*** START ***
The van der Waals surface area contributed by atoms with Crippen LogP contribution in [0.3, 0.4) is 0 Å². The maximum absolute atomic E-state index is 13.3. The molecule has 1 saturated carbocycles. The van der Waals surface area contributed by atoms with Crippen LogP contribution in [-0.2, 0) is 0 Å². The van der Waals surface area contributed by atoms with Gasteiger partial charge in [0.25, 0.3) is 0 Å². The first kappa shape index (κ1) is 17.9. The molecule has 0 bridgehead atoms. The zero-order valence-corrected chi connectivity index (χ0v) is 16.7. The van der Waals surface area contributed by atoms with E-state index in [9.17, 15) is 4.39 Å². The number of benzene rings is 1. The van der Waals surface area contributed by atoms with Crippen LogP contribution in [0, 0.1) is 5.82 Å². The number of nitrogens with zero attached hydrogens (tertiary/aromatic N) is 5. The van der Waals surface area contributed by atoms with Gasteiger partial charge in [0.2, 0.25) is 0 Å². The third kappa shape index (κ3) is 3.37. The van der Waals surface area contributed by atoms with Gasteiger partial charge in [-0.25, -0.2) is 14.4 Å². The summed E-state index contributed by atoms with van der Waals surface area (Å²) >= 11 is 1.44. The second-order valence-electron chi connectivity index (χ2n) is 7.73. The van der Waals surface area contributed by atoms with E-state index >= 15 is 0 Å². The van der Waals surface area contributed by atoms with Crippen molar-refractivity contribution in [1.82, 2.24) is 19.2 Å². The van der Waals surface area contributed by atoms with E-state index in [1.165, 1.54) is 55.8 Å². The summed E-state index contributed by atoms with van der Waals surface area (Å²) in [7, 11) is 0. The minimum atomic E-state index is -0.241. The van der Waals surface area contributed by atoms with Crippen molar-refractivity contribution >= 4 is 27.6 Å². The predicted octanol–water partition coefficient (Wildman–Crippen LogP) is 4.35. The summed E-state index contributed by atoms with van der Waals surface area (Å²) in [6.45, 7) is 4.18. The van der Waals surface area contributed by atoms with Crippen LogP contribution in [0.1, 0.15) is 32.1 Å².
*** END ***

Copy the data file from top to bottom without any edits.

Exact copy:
The van der Waals surface area contributed by atoms with Crippen LogP contribution in [0.3, 0.4) is 0 Å². The maximum absolute atomic E-state index is 13.3. The molecule has 1 saturated carbocycles. The van der Waals surface area contributed by atoms with Crippen LogP contribution in [-0.2, 0) is 0 Å². The van der Waals surface area contributed by atoms with Gasteiger partial charge in [0.25, 0.3) is 0 Å². The first kappa shape index (κ1) is 17.9. The molecule has 0 bridgehead atoms. The zero-order valence-corrected chi connectivity index (χ0v) is 16.7. The van der Waals surface area contributed by atoms with E-state index in [9.17, 15) is 4.39 Å². The number of benzene rings is 1. The van der Waals surface area contributed by atoms with Crippen LogP contribution in [0, 0.1) is 5.82 Å². The number of nitrogens with zero attached hydrogens (tertiary/aromatic N) is 5. The van der Waals surface area contributed by atoms with Gasteiger partial charge in [0.2, 0.25) is 0 Å². The third kappa shape index (κ3) is 3.37. The van der Waals surface area contributed by atoms with Gasteiger partial charge in [-0.25, -0.2) is 14.4 Å². The summed E-state index contributed by atoms with van der Waals surface area (Å²) >= 11 is 1.44. The second-order valence-electron chi connectivity index (χ2n) is 7.73. The van der Waals surface area contributed by atoms with E-state index >= 15 is 0 Å². The van der Waals surface area contributed by atoms with Crippen molar-refractivity contribution in [1.82, 2.24) is 19.2 Å². The van der Waals surface area contributed by atoms with E-state index in [1.165, 1.54) is 55.8 Å². The summed E-state index contributed by atoms with van der Waals surface area (Å²) in [7, 11) is 0. The minimum atomic E-state index is -0.241. The van der Waals surface area contributed by atoms with Crippen molar-refractivity contribution >= 4 is 27.6 Å². The predicted octanol–water partition coefficient (Wildman–Crippen LogP) is 4.35. The summed E-state index contributed by atoms with van der Waals surface area (Å²) in [6.45, 7) is 4.18. The van der Waals surface area contributed by atoms with Crippen LogP contribution in [0.1, 0.15) is 32.1 Å².